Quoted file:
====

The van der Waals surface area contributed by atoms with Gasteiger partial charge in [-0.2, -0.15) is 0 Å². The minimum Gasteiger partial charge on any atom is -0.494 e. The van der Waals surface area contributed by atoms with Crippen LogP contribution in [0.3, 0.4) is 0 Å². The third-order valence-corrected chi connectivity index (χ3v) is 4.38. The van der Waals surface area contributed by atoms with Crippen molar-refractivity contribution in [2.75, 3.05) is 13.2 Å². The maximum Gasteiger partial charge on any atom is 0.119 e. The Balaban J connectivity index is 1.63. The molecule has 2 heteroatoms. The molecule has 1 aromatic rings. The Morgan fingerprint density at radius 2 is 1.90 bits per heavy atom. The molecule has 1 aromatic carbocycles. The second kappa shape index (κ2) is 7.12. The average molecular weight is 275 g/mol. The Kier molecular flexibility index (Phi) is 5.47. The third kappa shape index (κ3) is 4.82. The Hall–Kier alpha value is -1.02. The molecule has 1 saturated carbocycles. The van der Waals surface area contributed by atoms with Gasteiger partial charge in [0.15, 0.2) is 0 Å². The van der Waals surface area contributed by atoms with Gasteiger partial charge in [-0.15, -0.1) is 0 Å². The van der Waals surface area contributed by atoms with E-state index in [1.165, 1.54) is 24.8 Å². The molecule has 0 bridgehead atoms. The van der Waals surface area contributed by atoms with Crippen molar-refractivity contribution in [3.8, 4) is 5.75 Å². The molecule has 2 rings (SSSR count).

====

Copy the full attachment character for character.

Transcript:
The van der Waals surface area contributed by atoms with Gasteiger partial charge in [-0.2, -0.15) is 0 Å². The minimum Gasteiger partial charge on any atom is -0.494 e. The van der Waals surface area contributed by atoms with Crippen LogP contribution in [0.3, 0.4) is 0 Å². The third-order valence-corrected chi connectivity index (χ3v) is 4.38. The van der Waals surface area contributed by atoms with Crippen molar-refractivity contribution in [2.75, 3.05) is 13.2 Å². The maximum Gasteiger partial charge on any atom is 0.119 e. The Balaban J connectivity index is 1.63. The molecule has 2 heteroatoms. The molecule has 1 aromatic rings. The Morgan fingerprint density at radius 2 is 1.90 bits per heavy atom. The molecule has 1 aromatic carbocycles. The second kappa shape index (κ2) is 7.12. The average molecular weight is 275 g/mol. The Kier molecular flexibility index (Phi) is 5.47. The third kappa shape index (κ3) is 4.82. The Hall–Kier alpha value is -1.02. The molecule has 1 saturated carbocycles. The van der Waals surface area contributed by atoms with Gasteiger partial charge in [0.15, 0.2) is 0 Å². The van der Waals surface area contributed by atoms with Gasteiger partial charge in [-0.15, -0.1) is 0 Å². The van der Waals surface area contributed by atoms with E-state index in [1.165, 1.54) is 24.8 Å². The molecule has 0 bridgehead atoms. The van der Waals surface area contributed by atoms with Crippen molar-refractivity contribution in [3.8, 4) is 5.75 Å². The molecule has 2 rings (SSSR count).